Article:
🔒 How do fans build online infrastructure?
Why fans are so powerful and what this has to do with the Alt Right
Happy Friday folks.
Here’s your weekly thought-digest.
Why are fans so powerful?
In his book The Virtual Community, Howard Rheingold describes the chokehold fans had on an early online community called the WELL. According to Rheingold, the WELL experienced two distinct growth spurts. When Deadheads joined, and when the journalists joined.
Rheingold describes the influence of Deadheads on the WELL like this:
“Deadheads can spot each other on the road via the semiotics of window decals and bumper stickers, or on the streets via tie-dyed uniforms, but Deadheads didn’t have a place. […]
Deadheads were by far the single largest source of income for the enterprise. […] [They] would invest in the technology and the hours needed to learn the WELL’s software, solely in order to trade audiotapes or argue about the meaning of lyrics […]”
When Deadheads weren’t talking about topics germane to The Grateful Dead, they had a strong influence on the culture of the WELL at large.
Why are fans so powerful, especially in the context of online spaces?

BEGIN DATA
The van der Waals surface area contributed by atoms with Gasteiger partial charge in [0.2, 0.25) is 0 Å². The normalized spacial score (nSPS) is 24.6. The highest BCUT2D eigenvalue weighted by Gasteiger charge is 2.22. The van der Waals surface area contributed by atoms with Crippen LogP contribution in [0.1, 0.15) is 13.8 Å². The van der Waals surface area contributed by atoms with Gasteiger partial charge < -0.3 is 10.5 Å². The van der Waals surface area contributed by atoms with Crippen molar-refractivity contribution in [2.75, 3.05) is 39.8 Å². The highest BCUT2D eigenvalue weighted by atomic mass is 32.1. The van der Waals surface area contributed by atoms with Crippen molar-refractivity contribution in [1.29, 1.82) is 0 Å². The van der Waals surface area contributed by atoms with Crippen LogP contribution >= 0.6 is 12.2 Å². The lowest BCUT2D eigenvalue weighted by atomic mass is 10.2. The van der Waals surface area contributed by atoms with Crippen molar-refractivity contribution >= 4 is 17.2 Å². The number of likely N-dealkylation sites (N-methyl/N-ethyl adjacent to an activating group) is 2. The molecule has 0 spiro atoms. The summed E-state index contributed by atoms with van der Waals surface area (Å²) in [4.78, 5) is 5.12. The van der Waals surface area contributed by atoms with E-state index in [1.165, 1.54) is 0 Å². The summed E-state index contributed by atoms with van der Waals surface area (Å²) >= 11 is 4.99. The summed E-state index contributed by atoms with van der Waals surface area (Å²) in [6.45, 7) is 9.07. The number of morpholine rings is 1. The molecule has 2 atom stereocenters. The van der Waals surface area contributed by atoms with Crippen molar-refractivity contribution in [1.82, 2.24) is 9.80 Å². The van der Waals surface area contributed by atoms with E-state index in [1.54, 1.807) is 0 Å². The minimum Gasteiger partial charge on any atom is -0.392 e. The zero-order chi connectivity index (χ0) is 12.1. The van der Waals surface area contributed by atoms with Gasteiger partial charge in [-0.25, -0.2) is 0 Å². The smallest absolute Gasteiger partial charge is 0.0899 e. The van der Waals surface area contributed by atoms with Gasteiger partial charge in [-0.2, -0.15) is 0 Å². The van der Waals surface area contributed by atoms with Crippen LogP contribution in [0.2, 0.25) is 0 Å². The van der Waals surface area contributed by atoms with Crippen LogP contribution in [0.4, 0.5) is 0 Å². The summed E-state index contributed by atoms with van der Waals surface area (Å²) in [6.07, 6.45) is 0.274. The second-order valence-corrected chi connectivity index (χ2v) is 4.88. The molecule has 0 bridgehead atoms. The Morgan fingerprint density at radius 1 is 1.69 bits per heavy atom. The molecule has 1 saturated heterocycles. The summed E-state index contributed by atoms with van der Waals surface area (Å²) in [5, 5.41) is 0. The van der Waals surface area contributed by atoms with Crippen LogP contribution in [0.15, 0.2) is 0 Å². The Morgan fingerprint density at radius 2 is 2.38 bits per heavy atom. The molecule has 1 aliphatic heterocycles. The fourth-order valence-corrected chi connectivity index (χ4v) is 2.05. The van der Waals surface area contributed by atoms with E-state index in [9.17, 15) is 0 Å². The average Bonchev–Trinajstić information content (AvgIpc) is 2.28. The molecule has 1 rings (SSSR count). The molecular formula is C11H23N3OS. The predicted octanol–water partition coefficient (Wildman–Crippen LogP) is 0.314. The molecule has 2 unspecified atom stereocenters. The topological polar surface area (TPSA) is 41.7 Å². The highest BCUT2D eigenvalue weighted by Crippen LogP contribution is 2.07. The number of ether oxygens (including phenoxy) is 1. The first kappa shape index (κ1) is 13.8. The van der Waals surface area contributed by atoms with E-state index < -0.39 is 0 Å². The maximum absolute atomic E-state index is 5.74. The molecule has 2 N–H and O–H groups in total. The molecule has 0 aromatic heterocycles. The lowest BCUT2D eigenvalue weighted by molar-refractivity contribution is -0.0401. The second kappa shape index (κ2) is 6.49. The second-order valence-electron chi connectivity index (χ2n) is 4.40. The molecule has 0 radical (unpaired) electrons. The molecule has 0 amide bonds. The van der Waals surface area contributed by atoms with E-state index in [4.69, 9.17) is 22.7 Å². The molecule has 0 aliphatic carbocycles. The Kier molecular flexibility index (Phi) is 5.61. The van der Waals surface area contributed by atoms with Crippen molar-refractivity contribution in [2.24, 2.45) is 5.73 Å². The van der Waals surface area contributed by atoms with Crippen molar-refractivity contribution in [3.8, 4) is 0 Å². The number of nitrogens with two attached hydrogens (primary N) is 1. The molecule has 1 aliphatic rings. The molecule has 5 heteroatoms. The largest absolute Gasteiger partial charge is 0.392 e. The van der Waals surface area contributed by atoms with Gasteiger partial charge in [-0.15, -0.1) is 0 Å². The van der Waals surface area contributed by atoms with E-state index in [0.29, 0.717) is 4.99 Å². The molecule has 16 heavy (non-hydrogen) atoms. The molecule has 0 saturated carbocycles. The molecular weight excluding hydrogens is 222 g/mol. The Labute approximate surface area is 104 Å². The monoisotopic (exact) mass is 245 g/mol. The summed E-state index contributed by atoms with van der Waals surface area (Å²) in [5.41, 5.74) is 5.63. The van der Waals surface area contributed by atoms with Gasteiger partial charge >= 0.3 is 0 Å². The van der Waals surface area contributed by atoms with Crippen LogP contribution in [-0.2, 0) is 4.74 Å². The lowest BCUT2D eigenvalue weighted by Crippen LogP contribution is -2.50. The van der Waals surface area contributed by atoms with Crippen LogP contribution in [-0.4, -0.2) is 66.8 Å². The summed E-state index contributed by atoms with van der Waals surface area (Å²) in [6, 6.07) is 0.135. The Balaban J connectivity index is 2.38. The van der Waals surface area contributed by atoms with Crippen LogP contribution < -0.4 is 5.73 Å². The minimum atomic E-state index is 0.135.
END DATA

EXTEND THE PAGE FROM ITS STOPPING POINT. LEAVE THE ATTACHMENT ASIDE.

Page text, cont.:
Because of this prolific activity.
They both build infrastructure and are power users, what happens in fandom infects everything else. Fans don’t only interact with platforms with more fervor, they also will do almost anything, for free, in the service of having a space for their fan object. They catalogue, they build wikis, they share new layouts. If their passionate behavior isn’t mimetic, then their attitudes and beliefs are. They end up infused in whatever space they occupy, in large part because of how much time they spend there.
It’s important to note that this behavior is essential to a digital space’s survival, too, so platforms have a real investment in attracting and keeping fans, in whatever form they take.
One of the indicators of whether an online space will survive is reciprocity. That is, are people speaking frequently? The more reciprocity there is, the more people are willing to interact with one another, the more they are posting and posting often, the more likely it is your community will have longevity. (It also helps foster trust.)
And fans, active as they are, that drive reciprocity. As Howard Rheingold put it, they have “ratchet jaws.”
Talking about Deadheads again, he says, “The Deadheads came online and instinctively knew how to use the system to create a community around themselves. […] Not long thereafter we saw the concept of the online superstar taken to new heights […] Suddenly our future looked assured…”
But as stated above, Rheingold mentions that the WELL had not one, but two growth spurts.
When the Deadheads came, and when journalists came.